I've been noticing lately that my usual cup of Starbucks - a tall mocha - is not being fully filled with coffee by the baristas. It's happened at several of my usual Starbucks locations - Spring Forest and Falls of Neuse, and Triangle Town Center Barnes & Noble.
I've registered complaints with both Barnes & Noble and Starbucks corporate and will post back if I hear anything from them.
Could this be just another company following the popular but deceptive trend of offering less product in their packaging, without reducing the price?
Rice A Roni, Ocean Spray Cranberry Sauce, Charmin Bath tissue (same number of sheets per roll, but the width of the sheets is noticeably smaller), and nearly all of the major potato chip / snack food manufactureres are guilty of this. I can understand, in this economy, trying different things to reduce costs, but deceptive marketing such as this is a dangerous game. Manufacturers risk long-standing customer loyalty, and degradation of the brand name due to customer mistrust.
I will be interested to see if I do hear back from Starbucks. For now, I won't be buying coffee from them. Depending on their response, it will be a permanent decision.
Of note - Target gets an A+ in my book for customer relations. A complaint to them about their new Up & Up brand, which is of a lesser quality at a higher price (in my opinion) net a personalized email, a $3 store coupon, and a promise to talk to their buyers regarding the issues I had.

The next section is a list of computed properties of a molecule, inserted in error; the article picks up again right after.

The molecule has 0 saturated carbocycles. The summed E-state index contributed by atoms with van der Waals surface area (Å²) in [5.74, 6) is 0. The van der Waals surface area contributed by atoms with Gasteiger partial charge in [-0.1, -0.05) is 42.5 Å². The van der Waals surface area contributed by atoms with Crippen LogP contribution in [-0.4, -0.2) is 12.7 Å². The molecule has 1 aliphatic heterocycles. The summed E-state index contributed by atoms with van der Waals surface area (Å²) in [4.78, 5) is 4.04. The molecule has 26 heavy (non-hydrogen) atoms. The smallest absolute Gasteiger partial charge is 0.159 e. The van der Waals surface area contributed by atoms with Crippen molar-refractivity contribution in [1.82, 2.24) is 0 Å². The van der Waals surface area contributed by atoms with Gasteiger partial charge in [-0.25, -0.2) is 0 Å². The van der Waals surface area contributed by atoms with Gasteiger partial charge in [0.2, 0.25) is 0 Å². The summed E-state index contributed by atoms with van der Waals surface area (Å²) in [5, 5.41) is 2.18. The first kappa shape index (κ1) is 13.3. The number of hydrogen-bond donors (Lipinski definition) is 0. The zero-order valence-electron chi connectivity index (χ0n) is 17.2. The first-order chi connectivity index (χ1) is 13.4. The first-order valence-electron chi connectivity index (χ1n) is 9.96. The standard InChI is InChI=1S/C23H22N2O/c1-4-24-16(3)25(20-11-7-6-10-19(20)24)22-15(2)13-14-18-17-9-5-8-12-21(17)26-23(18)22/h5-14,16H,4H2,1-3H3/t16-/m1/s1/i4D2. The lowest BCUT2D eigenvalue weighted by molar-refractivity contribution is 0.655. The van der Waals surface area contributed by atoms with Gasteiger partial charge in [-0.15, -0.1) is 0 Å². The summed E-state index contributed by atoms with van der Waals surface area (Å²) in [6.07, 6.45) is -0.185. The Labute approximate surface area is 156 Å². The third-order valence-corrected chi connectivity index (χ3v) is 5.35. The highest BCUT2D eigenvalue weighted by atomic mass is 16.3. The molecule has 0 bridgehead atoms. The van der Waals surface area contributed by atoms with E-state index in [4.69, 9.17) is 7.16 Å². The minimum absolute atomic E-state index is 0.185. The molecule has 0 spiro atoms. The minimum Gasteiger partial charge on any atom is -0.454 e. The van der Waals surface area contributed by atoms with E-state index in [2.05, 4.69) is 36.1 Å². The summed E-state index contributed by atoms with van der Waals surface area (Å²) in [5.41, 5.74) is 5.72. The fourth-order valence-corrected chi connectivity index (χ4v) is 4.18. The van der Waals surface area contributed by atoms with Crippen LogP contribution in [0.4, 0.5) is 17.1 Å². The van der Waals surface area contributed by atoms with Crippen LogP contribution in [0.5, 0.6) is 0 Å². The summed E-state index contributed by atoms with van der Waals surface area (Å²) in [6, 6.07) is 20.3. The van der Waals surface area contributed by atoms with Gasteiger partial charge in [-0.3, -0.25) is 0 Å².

Lowes Hardware, on the other hand, gets a solid D for customer relations. When I had a problem with a pendant light fixture bought from them that resulted in having to reinstall three lights on various occasions due to cheap quality and manufacturing that was later addressed in a new design, I got a basic shrug of the shoulders. Not only did I have to re-wire three lights due to their poor product, a hassle to say the least, they could offer me no apology, no promise of fixing the issue, and no sor of coupon or other offer to make amends.